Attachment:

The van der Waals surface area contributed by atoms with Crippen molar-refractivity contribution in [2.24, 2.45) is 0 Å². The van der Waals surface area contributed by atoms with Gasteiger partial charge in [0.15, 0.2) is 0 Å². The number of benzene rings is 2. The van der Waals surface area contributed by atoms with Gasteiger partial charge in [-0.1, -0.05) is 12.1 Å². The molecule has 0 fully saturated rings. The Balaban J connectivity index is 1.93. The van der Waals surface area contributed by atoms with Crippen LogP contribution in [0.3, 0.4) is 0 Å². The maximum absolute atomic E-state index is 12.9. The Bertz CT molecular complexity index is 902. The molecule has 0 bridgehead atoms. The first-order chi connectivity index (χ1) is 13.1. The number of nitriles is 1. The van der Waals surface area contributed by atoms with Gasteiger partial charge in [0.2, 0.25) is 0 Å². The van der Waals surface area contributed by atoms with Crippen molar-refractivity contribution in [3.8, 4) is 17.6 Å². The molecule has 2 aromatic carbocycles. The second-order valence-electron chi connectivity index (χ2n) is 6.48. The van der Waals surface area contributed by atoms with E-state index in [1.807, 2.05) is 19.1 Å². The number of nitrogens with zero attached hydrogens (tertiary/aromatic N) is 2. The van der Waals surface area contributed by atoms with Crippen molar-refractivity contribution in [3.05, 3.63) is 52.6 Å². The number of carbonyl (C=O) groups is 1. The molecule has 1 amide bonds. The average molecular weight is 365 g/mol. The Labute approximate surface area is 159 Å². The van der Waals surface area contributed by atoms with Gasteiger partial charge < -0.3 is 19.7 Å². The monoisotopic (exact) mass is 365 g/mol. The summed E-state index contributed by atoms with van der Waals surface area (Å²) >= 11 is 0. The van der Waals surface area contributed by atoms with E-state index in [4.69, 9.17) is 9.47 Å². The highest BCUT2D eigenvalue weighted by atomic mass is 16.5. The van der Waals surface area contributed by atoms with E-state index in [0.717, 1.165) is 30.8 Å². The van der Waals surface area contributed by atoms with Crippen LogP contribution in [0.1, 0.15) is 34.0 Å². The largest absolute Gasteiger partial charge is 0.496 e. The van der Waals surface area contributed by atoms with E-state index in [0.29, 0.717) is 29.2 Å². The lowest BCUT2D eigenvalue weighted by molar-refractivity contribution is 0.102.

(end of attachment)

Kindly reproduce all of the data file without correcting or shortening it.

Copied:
The van der Waals surface area contributed by atoms with Crippen molar-refractivity contribution in [2.24, 2.45) is 0 Å². The van der Waals surface area contributed by atoms with Gasteiger partial charge in [0.15, 0.2) is 0 Å². The number of benzene rings is 2. The van der Waals surface area contributed by atoms with Gasteiger partial charge in [-0.1, -0.05) is 12.1 Å². The molecule has 0 fully saturated rings. The Balaban J connectivity index is 1.93. The van der Waals surface area contributed by atoms with Crippen LogP contribution in [0.3, 0.4) is 0 Å². The maximum absolute atomic E-state index is 12.9. The Bertz CT molecular complexity index is 902. The molecule has 0 bridgehead atoms. The first-order chi connectivity index (χ1) is 13.1. The number of nitriles is 1. The van der Waals surface area contributed by atoms with Gasteiger partial charge in [0.2, 0.25) is 0 Å². The van der Waals surface area contributed by atoms with Crippen molar-refractivity contribution in [3.8, 4) is 17.6 Å². The molecule has 2 aromatic carbocycles. The second-order valence-electron chi connectivity index (χ2n) is 6.48. The van der Waals surface area contributed by atoms with E-state index in [1.807, 2.05) is 19.1 Å². The number of nitrogens with zero attached hydrogens (tertiary/aromatic N) is 2. The van der Waals surface area contributed by atoms with Crippen molar-refractivity contribution in [3.05, 3.63) is 52.6 Å². The number of carbonyl (C=O) groups is 1. The molecule has 1 amide bonds. The average molecular weight is 365 g/mol. The Labute approximate surface area is 159 Å². The van der Waals surface area contributed by atoms with Gasteiger partial charge < -0.3 is 19.7 Å². The monoisotopic (exact) mass is 365 g/mol. The summed E-state index contributed by atoms with van der Waals surface area (Å²) >= 11 is 0. The van der Waals surface area contributed by atoms with E-state index in [4.69, 9.17) is 9.47 Å². The highest BCUT2D eigenvalue weighted by atomic mass is 16.5. The van der Waals surface area contributed by atoms with E-state index in [0.717, 1.165) is 30.8 Å². The van der Waals surface area contributed by atoms with Crippen LogP contribution in [0.1, 0.15) is 34.0 Å². The largest absolute Gasteiger partial charge is 0.496 e. The van der Waals surface area contributed by atoms with E-state index in [0.29, 0.717) is 29.2 Å². The lowest BCUT2D eigenvalue weighted by molar-refractivity contribution is 0.102.